“..she drew for all his camels.” – Ten camels would consume at least 140 gallons of water! The task so eagerly undertaken by Rebecca of drawing such large quantities of water for a stranger’s camels was indeed not a token gesture.
24:21 “..reflecting silently..” – Although he was overawed by her compulsion to do such kindness, he maintained his silence instead of saying, as courtesy would have dictated, ‘Do not go to so much trouble.’ (Sforno)
24:22 “..when the camels had finished drinking..” – This must naturally have taken a considerable amount of time. Since she did not ask for any payment he now knew that she possessed graciousness befitting the wife of his master’s son, and her motives were entirely unselfish.
There is a difference of opinion among the expositors as to whether Eliezer actually presented her with these gifts before inquiring as to her identity, or whether he prepared them in anticipation of the good news he would soon receive, but did not give them until he verified that she was a member of Abraham’s family. The latter opinion is apparently substantiated by Eliezer’s own account.
Ramban interprets that Eliezer’s account in verse 47 reflected the true sequence of events as they actually occurred. First Eliezer established her identity and then gave her the gifts as indicated in verse 47. Verse 22 indicates only that he ‘prepared’ the gifts for her.
Hirsch agrees that the gifts were not presented until afterwards, but he perceives a special purpose in Eliezer’s preparation of the gifts at this point. Rebecca had already demonstrated that her character was sterling, but Eliezer’s next request would be for hospitality for himself and his ten camels. To comply with such a request; not only Rebecca but her whole family would have to be of Abrahamic character. To obtain such a show of generosity, Eliezer felt that it would be wise to display his wealth. Indeed, knowing the mercenary nature of Laban, the dominant figure in the family, Rebecca may not have dared invite Eliezer had she not seen that he would make it worth Laban’s while. In recounting these events in verse 47, however, Eliezer tactfully omitted this point; another example of the subtle delicacy he displayed throughout his mission.
“..two bracelets on her arms..” – The two bracelets were symbolic of the two stone tablets of the Ten Commandments which were joined together. (Rashi)
“..ten gold (shekels) was their weight.” – This was symbolic of the Ten Commandments which were inscribed upon the tablets. (Rashi)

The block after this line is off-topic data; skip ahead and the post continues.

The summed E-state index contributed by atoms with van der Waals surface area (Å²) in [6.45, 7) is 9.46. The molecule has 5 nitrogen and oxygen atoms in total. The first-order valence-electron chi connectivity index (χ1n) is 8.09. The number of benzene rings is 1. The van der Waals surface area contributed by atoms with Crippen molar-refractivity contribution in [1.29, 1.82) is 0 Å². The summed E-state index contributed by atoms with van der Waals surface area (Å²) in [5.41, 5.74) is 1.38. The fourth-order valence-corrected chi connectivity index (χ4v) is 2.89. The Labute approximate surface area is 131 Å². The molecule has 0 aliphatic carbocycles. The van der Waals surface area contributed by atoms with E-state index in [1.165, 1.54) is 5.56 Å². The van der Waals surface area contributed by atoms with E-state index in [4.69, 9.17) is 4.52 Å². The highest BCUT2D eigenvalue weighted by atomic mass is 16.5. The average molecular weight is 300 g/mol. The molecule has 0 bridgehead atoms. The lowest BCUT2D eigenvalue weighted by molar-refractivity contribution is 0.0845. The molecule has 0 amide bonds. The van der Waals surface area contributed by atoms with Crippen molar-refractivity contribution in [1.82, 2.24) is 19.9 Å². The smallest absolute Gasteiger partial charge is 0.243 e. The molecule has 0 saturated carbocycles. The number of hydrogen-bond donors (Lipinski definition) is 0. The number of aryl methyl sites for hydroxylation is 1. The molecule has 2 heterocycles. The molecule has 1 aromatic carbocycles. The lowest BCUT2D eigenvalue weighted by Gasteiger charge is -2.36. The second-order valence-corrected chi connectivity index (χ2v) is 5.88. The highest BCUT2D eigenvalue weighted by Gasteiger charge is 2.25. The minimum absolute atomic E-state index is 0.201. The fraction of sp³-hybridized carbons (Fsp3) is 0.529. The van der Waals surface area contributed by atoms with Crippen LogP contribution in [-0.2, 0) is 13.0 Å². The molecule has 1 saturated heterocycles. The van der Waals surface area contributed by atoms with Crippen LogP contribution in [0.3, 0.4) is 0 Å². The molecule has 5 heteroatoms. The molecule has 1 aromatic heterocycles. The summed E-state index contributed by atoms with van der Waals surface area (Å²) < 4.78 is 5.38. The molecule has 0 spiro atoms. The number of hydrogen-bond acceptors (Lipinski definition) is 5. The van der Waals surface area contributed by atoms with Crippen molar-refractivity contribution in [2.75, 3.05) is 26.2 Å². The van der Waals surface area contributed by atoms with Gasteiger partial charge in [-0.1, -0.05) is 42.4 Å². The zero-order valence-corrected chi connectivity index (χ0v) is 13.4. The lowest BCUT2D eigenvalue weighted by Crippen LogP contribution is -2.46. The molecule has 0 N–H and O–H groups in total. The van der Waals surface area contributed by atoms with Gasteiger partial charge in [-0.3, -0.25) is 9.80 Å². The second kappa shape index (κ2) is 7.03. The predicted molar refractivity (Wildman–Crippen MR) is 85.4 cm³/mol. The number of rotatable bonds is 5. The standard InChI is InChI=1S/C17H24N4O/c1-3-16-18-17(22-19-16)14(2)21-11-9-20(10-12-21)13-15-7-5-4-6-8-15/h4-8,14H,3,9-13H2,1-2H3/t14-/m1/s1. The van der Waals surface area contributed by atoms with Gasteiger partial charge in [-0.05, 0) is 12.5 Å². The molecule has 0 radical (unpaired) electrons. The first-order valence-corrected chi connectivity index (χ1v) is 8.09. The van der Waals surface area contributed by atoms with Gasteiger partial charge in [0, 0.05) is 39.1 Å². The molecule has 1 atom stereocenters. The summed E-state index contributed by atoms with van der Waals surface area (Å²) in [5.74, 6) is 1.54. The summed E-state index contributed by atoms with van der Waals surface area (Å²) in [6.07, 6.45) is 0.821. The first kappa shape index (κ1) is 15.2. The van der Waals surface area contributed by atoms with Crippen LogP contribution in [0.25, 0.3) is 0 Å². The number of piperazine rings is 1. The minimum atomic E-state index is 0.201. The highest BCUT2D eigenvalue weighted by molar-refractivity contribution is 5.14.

24:23 “..for us to spend the night..” – The us is emphasized: ‘Do you have a place suitable for us – i.e. a place free of idolatry, since we are members of Abraham’s household – to spend the night?’ Therefore, having been so informed, when she replied she simply answered that there was ample space in her home for lodging but she did not say ‘for you’, since, in effect, the house had to be first cleansed of its idolatry, as Rashi notes in verse 31.
24:26 Hirsch explains that bowing without bending the knees, signifies submission of one’s head, one’s mind completely to whomever one bows. Prostrating the entire body, signifies placing oneself entirely at the disposal of the one before whom he prostrates himself. Here, Eliezer first bows his intellect before the management and guidance of the Divine Providence which had been clearly demonstrated to him, and then gives himself up entirely to it.
24:28 “..and told her mother’s household…” – The woman had separate houses where they did their work, and a daughter, of course, confides only in her mother. (Rashi) In the case of Rachel, however, she told her father (29:12) because her mother had died and there was no one else to tell other than her father. (Midrash)
24:29 Laban Or HaChaim cites the Midrash that in the case of righteous people, the word ‘name’ is mentioned before their name as in ‘and his name was Saul’ (I Samuel 9:2). In this case of the wicked, however, the names are given first as in ‘Goliath was his name’ (1Samuel 17:4). If so, why is the wicked Laban introduced as are the righteous, with his name given first? The reason is suggested by the seemingly difficult sequence of the verses, for, in verse 39, which contains the allusion to Laban’s righteousness, he is described as running toward Eliezer even before he heard the full account of the episode from Rebecca (verse 30). When he heard that a stranger had accosted his sister, he hurried to defend her honor (verse 29). Only later when he heard the full story did he learn that Eliezer had acted properly and honorably. Because Laban is introduced to us as a brother acting virtuously in what he thought was defense of his sister, he is described in accord with his deed – righteously.
Laban was the brother of Rebecca and the father of the matriarch’s Rachel and Leah. Although usually portrayed as a schemer – specifically in his later dealings with Jacob – he seems to have had certain admirable characteristics which occasionally emerged among his otherwise sinister traits and which reflected his shining character of his righteous sister and daughters. Rashi, following the Midrashic perspective, views Laban’s every action in the most sinister light as motivated by greed ~ thus anticipating the character of Laban as it reveals itself later in his relations with Jacob. Ramban, however, in interpreting Laban’s character strictly on the basis of how he emerges from the simple sense of the Biblical text in the narrative, views him here in more sympathetic terms as being basically straightforward and honorable.
Rashi also accounts for the unusual order of these two verses and notes that the next verse explains the reason for his running: he saw the jewelry and judged Eliezer to be wealthy; as well as the fact that he overheard Rebecca’s account; for were it Laban’s intention to be hospitable rather than greedy, there would be no need for the Torah to mention his ‘seeing the jewelry’; the fact that he ’heard the account’ would have sufficed.